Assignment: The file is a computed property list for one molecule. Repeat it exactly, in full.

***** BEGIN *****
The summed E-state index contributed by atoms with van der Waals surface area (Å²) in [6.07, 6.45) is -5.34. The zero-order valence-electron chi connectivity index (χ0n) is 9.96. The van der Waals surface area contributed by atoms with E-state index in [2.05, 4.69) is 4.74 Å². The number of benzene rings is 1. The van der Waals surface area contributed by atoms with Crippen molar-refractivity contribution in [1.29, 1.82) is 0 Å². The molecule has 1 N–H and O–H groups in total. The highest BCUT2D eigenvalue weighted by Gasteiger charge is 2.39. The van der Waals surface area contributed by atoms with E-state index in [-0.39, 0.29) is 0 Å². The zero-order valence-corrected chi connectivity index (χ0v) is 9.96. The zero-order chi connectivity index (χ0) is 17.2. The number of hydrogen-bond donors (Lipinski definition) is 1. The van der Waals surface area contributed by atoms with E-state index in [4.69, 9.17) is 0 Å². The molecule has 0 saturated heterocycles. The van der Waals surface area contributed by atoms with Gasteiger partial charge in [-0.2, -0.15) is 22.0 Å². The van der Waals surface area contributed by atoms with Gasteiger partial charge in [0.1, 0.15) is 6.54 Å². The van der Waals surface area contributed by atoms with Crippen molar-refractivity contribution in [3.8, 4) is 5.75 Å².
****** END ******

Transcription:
The summed E-state index contributed by atoms with van der Waals surface area (Å²) in [6.07, 6.45) is -5.34. The zero-order valence-electron chi connectivity index (χ0n) is 9.96. The van der Waals surface area contributed by atoms with E-state index in [2.05, 4.69) is 4.74 Å². The number of benzene rings is 1. The van der Waals surface area contributed by atoms with Crippen molar-refractivity contribution in [1.29, 1.82) is 0 Å². The molecule has 1 N–H and O–H groups in total. The highest BCUT2D eigenvalue weighted by Gasteiger charge is 2.39. The van der Waals surface area contributed by atoms with E-state index in [-0.39, 0.29) is 0 Å². The zero-order valence-corrected chi connectivity index (χ0v) is 9.96. The zero-order chi connectivity index (χ0) is 17.2. The number of hydrogen-bond donors (Lipinski definition) is 1. The van der Waals surface area contributed by atoms with E-state index in [4.69, 9.17) is 0 Å². The molecule has 0 saturated heterocycles. The van der Waals surface area contributed by atoms with Gasteiger partial charge in [-0.2, -0.15) is 22.0 Å². The van der Waals surface area contributed by atoms with Gasteiger partial charge in [0.1, 0.15) is 6.54 Å². The van der Waals surface area contributed by atoms with Crippen molar-refractivity contribution in [3.8, 4) is 5.75 Å².